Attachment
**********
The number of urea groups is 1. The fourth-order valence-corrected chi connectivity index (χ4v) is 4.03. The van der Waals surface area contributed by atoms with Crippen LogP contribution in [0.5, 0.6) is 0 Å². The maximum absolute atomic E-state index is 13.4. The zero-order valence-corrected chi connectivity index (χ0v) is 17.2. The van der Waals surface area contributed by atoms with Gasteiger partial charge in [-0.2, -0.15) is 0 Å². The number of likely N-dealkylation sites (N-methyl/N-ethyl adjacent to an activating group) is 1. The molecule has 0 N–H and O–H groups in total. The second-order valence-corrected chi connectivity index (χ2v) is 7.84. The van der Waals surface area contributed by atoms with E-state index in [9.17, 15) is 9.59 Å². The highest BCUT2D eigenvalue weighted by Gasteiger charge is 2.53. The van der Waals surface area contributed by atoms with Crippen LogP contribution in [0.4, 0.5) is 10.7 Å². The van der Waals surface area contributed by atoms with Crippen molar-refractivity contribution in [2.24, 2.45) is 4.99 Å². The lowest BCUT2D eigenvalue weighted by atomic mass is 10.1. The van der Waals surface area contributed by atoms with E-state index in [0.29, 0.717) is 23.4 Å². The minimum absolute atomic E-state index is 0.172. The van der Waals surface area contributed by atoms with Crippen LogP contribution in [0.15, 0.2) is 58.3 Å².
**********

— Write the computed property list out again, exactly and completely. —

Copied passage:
The number of urea groups is 1. The fourth-order valence-corrected chi connectivity index (χ4v) is 4.03. The van der Waals surface area contributed by atoms with Crippen LogP contribution in [0.5, 0.6) is 0 Å². The maximum absolute atomic E-state index is 13.4. The zero-order valence-corrected chi connectivity index (χ0v) is 17.2. The van der Waals surface area contributed by atoms with Gasteiger partial charge in [-0.2, -0.15) is 0 Å². The number of likely N-dealkylation sites (N-methyl/N-ethyl adjacent to an activating group) is 1. The molecule has 0 N–H and O–H groups in total. The second-order valence-corrected chi connectivity index (χ2v) is 7.84. The van der Waals surface area contributed by atoms with E-state index in [9.17, 15) is 9.59 Å². The highest BCUT2D eigenvalue weighted by Gasteiger charge is 2.53. The van der Waals surface area contributed by atoms with Crippen LogP contribution in [0.4, 0.5) is 10.7 Å². The van der Waals surface area contributed by atoms with Crippen molar-refractivity contribution in [2.24, 2.45) is 4.99 Å². The lowest BCUT2D eigenvalue weighted by atomic mass is 10.1. The van der Waals surface area contributed by atoms with E-state index in [0.29, 0.717) is 23.4 Å². The minimum absolute atomic E-state index is 0.172. The van der Waals surface area contributed by atoms with Crippen LogP contribution in [0.15, 0.2) is 58.3 Å².